(Review originally written at 2 October 2010)

Thing that this movie is best known and appreciated for is its unique way of storytelling. It's one of the very first movies that features a story that gets mostly told with flashbacks and it keeps switching back between past and present. This storytelling technique was later made more famous and popular by Orson Welles with his masterpiece "Citizen Kane".

But of course a movie requires a bit more than just some good storytelling, though it still remains a very important aspect. But this movie also has a great, quite simplistic movie, with still a lot happening in it, like only the French could make. It's a bit of a sweet love-story, that shows the events leading up to a fatal shooting. Some people will call this movie slow but hey, that was just the way movies were back in its days. But it's not like it's slow pace ever makes the movie a boring or dragging one, or at least not to me. It might had been the case if the movie had been a bit longer but with its running time around 90 minutes, it's simply a short movie to watch.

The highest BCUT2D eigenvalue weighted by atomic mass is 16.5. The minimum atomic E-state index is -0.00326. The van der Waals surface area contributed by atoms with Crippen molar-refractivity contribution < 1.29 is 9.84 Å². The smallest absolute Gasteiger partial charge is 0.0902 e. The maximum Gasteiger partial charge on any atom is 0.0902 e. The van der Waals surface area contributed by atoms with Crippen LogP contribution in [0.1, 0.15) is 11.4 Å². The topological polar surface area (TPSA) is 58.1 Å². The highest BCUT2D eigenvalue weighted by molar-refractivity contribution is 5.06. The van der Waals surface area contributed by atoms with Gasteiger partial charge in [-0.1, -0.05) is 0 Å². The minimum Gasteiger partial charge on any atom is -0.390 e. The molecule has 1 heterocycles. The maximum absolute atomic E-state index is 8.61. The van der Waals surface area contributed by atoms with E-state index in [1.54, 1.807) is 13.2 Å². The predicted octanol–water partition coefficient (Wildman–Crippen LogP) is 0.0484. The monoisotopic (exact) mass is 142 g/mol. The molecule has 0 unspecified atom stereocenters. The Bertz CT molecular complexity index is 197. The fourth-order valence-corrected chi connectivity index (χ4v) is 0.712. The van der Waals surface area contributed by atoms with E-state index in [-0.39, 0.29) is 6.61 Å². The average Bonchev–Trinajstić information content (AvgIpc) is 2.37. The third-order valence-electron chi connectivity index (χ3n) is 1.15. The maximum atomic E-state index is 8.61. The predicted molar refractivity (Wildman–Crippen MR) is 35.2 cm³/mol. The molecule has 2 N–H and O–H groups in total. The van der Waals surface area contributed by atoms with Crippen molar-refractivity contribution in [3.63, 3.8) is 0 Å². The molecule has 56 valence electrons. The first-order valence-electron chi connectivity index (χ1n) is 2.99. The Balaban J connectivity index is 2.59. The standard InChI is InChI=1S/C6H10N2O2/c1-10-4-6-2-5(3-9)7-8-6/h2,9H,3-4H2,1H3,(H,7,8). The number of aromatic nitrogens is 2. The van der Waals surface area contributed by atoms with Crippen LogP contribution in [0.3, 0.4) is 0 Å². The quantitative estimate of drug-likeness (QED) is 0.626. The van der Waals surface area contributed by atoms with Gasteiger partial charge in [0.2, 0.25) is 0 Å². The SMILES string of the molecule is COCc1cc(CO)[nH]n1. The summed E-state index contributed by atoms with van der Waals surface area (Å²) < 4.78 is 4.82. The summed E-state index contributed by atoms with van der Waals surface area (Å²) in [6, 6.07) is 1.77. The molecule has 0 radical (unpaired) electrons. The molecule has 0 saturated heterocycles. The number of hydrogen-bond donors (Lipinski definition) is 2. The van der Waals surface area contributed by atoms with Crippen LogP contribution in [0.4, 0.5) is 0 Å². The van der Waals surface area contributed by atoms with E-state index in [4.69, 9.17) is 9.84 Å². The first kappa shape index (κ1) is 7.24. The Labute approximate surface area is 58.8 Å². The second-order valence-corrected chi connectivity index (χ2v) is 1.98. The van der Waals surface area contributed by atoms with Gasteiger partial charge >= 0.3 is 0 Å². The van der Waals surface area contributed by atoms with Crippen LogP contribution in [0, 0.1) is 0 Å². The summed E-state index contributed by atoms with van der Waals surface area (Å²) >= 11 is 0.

It's also one beautiful looking movie, that features some great cinematography and especially lighting. Shadows play in important part in the movie its visual look. Amazing thing about its cinematography is that the movie actually had 4 different cinematographers attached to it. No idea what the story is behind this but I guess that each used their own specialty for this movie, or some of them simply got fired or stepped up during production. Anyway, whatever was the case, it really didn't hurt the movie its visual look. Marcel Carné movies often were visually a real pleasure to watch and this movie forms no exception on this.

It's also a movie that quite heavily relies on its actors to tell its story and to deliver its great dialog, that got specially written by poet scenarist and songwriter Jacques Prévert. And this movie luckily had some great actors to work with. At the time Jean Gabin really was one of the best French actors. He really did his best work in the '30's and starred in some other classics such as "Pépé le Moko" and "La grande illusion" during the same decade.

Some great and unique storytelling equals a great and unique movie.


About Frank Veenstra

Watches movies...writes about them...and that's it for now.
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